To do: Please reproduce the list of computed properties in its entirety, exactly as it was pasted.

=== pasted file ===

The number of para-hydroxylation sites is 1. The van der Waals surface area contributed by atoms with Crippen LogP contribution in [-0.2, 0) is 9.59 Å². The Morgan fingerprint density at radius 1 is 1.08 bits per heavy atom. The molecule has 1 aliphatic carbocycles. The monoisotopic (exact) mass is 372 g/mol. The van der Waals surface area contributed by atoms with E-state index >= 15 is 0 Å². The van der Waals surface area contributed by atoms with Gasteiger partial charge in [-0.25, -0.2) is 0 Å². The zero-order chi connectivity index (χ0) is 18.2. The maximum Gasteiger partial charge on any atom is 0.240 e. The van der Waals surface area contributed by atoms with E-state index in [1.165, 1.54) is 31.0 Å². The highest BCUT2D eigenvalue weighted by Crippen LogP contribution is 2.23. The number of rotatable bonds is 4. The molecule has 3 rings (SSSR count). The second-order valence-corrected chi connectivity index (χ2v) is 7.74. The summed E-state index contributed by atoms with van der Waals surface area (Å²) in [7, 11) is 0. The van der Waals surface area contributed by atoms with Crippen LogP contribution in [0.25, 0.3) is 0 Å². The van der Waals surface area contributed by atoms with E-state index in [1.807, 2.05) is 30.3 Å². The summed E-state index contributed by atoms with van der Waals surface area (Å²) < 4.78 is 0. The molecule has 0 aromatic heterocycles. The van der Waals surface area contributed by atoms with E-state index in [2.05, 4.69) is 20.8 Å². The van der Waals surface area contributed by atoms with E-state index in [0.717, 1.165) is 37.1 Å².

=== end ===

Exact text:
The number of para-hydroxylation sites is 1. The van der Waals surface area contributed by atoms with Crippen LogP contribution in [-0.2, 0) is 9.59 Å². The Morgan fingerprint density at radius 1 is 1.08 bits per heavy atom. The molecule has 1 aliphatic carbocycles. The monoisotopic (exact) mass is 372 g/mol. The van der Waals surface area contributed by atoms with E-state index >= 15 is 0 Å². The van der Waals surface area contributed by atoms with Gasteiger partial charge in [-0.25, -0.2) is 0 Å². The zero-order chi connectivity index (χ0) is 18.2. The maximum Gasteiger partial charge on any atom is 0.240 e. The van der Waals surface area contributed by atoms with E-state index in [1.165, 1.54) is 31.0 Å². The highest BCUT2D eigenvalue weighted by Crippen LogP contribution is 2.23. The number of rotatable bonds is 4. The molecule has 3 rings (SSSR count). The second-order valence-corrected chi connectivity index (χ2v) is 7.74. The summed E-state index contributed by atoms with van der Waals surface area (Å²) in [7, 11) is 0. The van der Waals surface area contributed by atoms with Crippen LogP contribution in [0.25, 0.3) is 0 Å². The van der Waals surface area contributed by atoms with E-state index in [1.807, 2.05) is 30.3 Å². The summed E-state index contributed by atoms with van der Waals surface area (Å²) < 4.78 is 0. The molecule has 0 aromatic heterocycles. The van der Waals surface area contributed by atoms with E-state index in [2.05, 4.69) is 20.8 Å². The van der Waals surface area contributed by atoms with E-state index in [0.717, 1.165) is 37.1 Å².